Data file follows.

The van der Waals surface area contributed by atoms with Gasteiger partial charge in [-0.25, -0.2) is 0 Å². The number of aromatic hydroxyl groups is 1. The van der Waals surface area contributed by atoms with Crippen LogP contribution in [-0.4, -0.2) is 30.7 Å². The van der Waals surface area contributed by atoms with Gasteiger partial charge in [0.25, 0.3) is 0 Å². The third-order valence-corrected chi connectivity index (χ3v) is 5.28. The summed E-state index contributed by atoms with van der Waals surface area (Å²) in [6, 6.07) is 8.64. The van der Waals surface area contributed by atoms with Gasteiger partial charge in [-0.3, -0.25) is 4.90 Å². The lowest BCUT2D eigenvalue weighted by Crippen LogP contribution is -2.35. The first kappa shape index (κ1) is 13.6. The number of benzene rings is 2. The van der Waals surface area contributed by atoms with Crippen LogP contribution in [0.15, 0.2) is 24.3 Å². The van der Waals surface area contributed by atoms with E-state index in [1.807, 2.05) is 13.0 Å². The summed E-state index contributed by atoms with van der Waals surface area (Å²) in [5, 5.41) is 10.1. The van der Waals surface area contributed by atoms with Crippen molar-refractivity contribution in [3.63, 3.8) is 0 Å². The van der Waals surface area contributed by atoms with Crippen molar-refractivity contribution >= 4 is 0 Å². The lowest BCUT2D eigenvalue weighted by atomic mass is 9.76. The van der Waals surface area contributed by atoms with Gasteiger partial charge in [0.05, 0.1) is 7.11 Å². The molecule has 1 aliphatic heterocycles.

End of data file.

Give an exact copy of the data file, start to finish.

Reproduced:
The van der Waals surface area contributed by atoms with Gasteiger partial charge in [-0.25, -0.2) is 0 Å². The number of aromatic hydroxyl groups is 1. The van der Waals surface area contributed by atoms with Crippen LogP contribution in [-0.4, -0.2) is 30.7 Å². The van der Waals surface area contributed by atoms with Gasteiger partial charge in [0.25, 0.3) is 0 Å². The third-order valence-corrected chi connectivity index (χ3v) is 5.28. The summed E-state index contributed by atoms with van der Waals surface area (Å²) in [6, 6.07) is 8.64. The van der Waals surface area contributed by atoms with Gasteiger partial charge in [-0.3, -0.25) is 4.90 Å². The lowest BCUT2D eigenvalue weighted by Crippen LogP contribution is -2.35. The first kappa shape index (κ1) is 13.6. The number of benzene rings is 2. The van der Waals surface area contributed by atoms with Crippen LogP contribution in [0.15, 0.2) is 24.3 Å². The van der Waals surface area contributed by atoms with E-state index in [1.807, 2.05) is 13.0 Å². The summed E-state index contributed by atoms with van der Waals surface area (Å²) in [5, 5.41) is 10.1. The van der Waals surface area contributed by atoms with Crippen molar-refractivity contribution in [3.63, 3.8) is 0 Å². The van der Waals surface area contributed by atoms with Crippen molar-refractivity contribution >= 4 is 0 Å². The lowest BCUT2D eigenvalue weighted by atomic mass is 9.76. The van der Waals surface area contributed by atoms with Gasteiger partial charge in [0.05, 0.1) is 7.11 Å². The molecule has 1 aliphatic heterocycles.